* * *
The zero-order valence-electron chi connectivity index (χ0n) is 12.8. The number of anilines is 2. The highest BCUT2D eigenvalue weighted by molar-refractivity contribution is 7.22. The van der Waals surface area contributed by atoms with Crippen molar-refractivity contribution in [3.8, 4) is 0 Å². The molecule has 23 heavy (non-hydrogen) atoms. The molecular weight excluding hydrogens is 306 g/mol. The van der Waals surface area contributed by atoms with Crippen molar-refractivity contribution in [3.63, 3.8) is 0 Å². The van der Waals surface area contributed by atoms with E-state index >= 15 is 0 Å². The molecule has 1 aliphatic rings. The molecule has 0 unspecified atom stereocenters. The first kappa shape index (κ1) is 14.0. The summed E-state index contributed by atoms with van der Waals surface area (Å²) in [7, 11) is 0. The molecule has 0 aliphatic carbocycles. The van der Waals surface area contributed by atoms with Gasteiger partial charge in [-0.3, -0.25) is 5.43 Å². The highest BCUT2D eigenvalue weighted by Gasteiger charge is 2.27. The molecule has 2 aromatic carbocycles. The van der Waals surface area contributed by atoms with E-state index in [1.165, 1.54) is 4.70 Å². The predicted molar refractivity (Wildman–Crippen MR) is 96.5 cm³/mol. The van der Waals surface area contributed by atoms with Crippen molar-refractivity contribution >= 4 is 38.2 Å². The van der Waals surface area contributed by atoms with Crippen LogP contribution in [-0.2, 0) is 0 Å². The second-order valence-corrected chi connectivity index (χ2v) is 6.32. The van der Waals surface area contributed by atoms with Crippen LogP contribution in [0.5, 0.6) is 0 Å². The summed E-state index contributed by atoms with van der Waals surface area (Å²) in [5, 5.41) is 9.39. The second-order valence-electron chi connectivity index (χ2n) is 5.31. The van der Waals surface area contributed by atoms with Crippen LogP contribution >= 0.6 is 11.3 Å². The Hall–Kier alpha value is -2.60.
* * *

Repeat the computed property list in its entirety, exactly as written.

The zero-order valence-electron chi connectivity index (χ0n) is 12.8. The number of anilines is 2. The highest BCUT2D eigenvalue weighted by molar-refractivity contribution is 7.22. The van der Waals surface area contributed by atoms with Crippen molar-refractivity contribution in [3.8, 4) is 0 Å². The molecule has 23 heavy (non-hydrogen) atoms. The molecular weight excluding hydrogens is 306 g/mol. The van der Waals surface area contributed by atoms with Crippen molar-refractivity contribution in [3.63, 3.8) is 0 Å². The van der Waals surface area contributed by atoms with E-state index >= 15 is 0 Å². The molecule has 1 aliphatic rings. The molecule has 0 unspecified atom stereocenters. The first kappa shape index (κ1) is 14.0. The summed E-state index contributed by atoms with van der Waals surface area (Å²) in [7, 11) is 0. The molecule has 0 aliphatic carbocycles. The van der Waals surface area contributed by atoms with Gasteiger partial charge in [-0.3, -0.25) is 5.43 Å². The highest BCUT2D eigenvalue weighted by Gasteiger charge is 2.27. The molecule has 2 aromatic carbocycles. The van der Waals surface area contributed by atoms with E-state index in [1.165, 1.54) is 4.70 Å². The predicted molar refractivity (Wildman–Crippen MR) is 96.5 cm³/mol. The van der Waals surface area contributed by atoms with Crippen molar-refractivity contribution >= 4 is 38.2 Å². The van der Waals surface area contributed by atoms with Crippen LogP contribution in [-0.2, 0) is 0 Å². The second-order valence-corrected chi connectivity index (χ2v) is 6.32. The van der Waals surface area contributed by atoms with Crippen LogP contribution in [0.5, 0.6) is 0 Å². The summed E-state index contributed by atoms with van der Waals surface area (Å²) in [5, 5.41) is 9.39. The second-order valence-electron chi connectivity index (χ2n) is 5.31. The van der Waals surface area contributed by atoms with Crippen LogP contribution >= 0.6 is 11.3 Å². The Hall–Kier alpha value is -2.60.